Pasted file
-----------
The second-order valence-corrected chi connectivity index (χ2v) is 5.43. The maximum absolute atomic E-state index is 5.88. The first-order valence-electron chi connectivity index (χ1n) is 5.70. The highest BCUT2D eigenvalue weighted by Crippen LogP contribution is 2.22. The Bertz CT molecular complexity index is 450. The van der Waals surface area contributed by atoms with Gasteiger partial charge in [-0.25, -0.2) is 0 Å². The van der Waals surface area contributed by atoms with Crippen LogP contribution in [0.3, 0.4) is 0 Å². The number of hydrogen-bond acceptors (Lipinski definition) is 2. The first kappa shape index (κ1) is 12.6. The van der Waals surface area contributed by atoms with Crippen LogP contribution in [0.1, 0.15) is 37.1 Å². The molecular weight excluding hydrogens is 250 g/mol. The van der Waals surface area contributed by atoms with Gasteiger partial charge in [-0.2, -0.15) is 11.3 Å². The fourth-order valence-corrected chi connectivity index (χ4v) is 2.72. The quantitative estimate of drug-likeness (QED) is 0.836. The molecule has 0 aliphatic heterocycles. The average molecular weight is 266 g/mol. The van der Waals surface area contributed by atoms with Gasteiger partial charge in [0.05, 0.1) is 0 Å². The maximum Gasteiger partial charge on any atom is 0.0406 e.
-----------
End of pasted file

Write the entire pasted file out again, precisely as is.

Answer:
The second-order valence-corrected chi connectivity index (χ2v) is 5.43. The maximum absolute atomic E-state index is 5.88. The first-order valence-electron chi connectivity index (χ1n) is 5.70. The highest BCUT2D eigenvalue weighted by Crippen LogP contribution is 2.22. The Bertz CT molecular complexity index is 450. The van der Waals surface area contributed by atoms with Gasteiger partial charge in [-0.25, -0.2) is 0 Å². The van der Waals surface area contributed by atoms with Crippen LogP contribution in [0.3, 0.4) is 0 Å². The number of hydrogen-bond acceptors (Lipinski definition) is 2. The first kappa shape index (κ1) is 12.6. The van der Waals surface area contributed by atoms with Crippen LogP contribution in [0.1, 0.15) is 37.1 Å². The molecular weight excluding hydrogens is 250 g/mol. The van der Waals surface area contributed by atoms with Gasteiger partial charge in [-0.2, -0.15) is 11.3 Å². The fourth-order valence-corrected chi connectivity index (χ4v) is 2.72. The quantitative estimate of drug-likeness (QED) is 0.836. The molecule has 0 aliphatic heterocycles. The average molecular weight is 266 g/mol. The van der Waals surface area contributed by atoms with Gasteiger partial charge in [0.05, 0.1) is 0 Å². The maximum Gasteiger partial charge on any atom is 0.0406 e.